This session was focused on converting visitors into buyers. Although the focus was primarily on e-commerce sites, the concept of conversion was extended to include b2b conversion points such as white paper downloads, e-newsletter sign-ups and subscriptions.
There was a lot to take in – four speakers who presented for approximately 20 minutes each, so I’ve summarised the main learnings for this post (speakers are listed at the bottom).
- Ensure you know what all your conversion points are and track them individually. You should consider tracking mini-conversions, such as the step from one part of the journey to the next, so you can work out when people abandon their trip through the conversion path.
- A site needs to be as persuasive as possible – this ties in to Eisenberg’s Hierarch of Optimisation in the Redefining The Customer session I blogged about yesterday.
- Test, test, test, test, test. Search marketing should be approached in the same way as direct marketing. Segment your users, try different pages for different users; move calls to action; constantly conduct A/B testing and if something does not work you can change it back. (Amazon A/B tested the position of the checkout cart, and it’s now on the right hand side of the site because it generated a higher conversion rate than when it was on the left hand side. The decision was not taken by an exec, or someone within the company, it was the outcome of testing.)
- What people see and when they see it has a direct impact on what they buy (or what action they take). This relates to Michael Sack’s supermarket analogy. Why is the milk always in the back of the supermarket? Because it has been proven that people buy more when they take a longer route through the store. The placement of the product has been tested. The flow of the store is scientific. This approach should be used with web sites so that we ensure we getting the most out of each visitor.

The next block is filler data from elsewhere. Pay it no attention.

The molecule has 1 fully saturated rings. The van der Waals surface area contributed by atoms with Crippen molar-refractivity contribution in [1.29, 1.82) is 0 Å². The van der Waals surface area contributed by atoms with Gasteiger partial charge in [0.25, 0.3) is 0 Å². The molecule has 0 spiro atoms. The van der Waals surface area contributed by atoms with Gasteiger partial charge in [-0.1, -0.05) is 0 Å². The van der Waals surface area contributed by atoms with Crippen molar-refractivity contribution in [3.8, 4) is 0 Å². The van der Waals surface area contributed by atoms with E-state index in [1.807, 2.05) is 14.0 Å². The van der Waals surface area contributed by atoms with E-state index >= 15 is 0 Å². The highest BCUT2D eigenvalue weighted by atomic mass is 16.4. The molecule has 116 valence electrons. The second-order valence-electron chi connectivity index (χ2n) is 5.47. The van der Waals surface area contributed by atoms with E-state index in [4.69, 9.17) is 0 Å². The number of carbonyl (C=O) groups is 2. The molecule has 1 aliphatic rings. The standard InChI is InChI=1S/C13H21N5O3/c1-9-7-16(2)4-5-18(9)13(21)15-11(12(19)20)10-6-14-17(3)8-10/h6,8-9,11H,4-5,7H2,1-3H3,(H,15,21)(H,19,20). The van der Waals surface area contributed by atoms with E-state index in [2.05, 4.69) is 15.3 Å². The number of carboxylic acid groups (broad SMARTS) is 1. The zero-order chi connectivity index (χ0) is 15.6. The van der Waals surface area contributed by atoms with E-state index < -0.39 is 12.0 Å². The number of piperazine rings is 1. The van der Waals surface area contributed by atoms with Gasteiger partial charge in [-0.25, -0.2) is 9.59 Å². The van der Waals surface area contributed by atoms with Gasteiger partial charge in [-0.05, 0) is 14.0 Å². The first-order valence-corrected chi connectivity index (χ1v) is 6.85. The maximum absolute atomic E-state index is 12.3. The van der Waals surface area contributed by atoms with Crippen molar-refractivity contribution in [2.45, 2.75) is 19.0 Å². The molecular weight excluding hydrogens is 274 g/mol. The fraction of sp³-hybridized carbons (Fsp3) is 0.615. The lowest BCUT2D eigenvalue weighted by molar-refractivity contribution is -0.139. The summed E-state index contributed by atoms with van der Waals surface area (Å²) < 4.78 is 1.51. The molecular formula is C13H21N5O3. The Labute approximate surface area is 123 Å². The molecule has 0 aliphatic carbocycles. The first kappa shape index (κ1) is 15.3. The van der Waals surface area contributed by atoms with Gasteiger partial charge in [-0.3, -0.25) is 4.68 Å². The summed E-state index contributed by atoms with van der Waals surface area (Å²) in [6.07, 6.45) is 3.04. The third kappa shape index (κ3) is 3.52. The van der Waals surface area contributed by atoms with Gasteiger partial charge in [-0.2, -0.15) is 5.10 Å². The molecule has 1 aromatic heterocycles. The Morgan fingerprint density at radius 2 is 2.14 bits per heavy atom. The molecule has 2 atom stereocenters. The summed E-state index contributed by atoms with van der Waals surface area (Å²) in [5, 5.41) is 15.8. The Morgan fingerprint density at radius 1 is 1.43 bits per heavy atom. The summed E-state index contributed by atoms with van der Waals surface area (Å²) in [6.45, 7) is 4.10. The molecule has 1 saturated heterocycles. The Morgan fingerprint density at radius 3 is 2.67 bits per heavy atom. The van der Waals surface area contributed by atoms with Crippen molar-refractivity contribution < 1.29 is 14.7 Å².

- A home page is a really bad idea. Continuing the supermarket theme, it’s like presenting a consumer with a giant shelf full of products and asking them to choose what they want. In reality there are thousands of doorways into a web site, so you need to make sure that the right doorways are in place and that you provide people with what they are looking for once they walk through. (Apparently there is a Web Aisles White Paper about this so I’ll have a dig around and see if I can find it).
Types of Tests We Could Conduct
- Top 5 High Bounce Rate Pages
- Top 5 High Exit Rate Pages
- Top 5 Lowest Time Spent on Pages
- Top 5 Key Pages (checkout page, final sign up page)
Tips For Converting Visitors Into Buyers
- People like product images and interacting with images.
- Test headlines.
- Optimise forms.
- Add call to action buttons.
- Don’t make users wait too long – make sure files, images etc download quickly.
My next post is going to be on Universal Search and how it is affecting click activity, so keep an eye out.
Mike Moran, Distinguished Engineer, IBM
Nigel Ravenhill, Program Manager, McAfee
Michael Sack, Director, SEM technology & Development, Idearc Media
Howard Kaplan, COO, Future Now Inc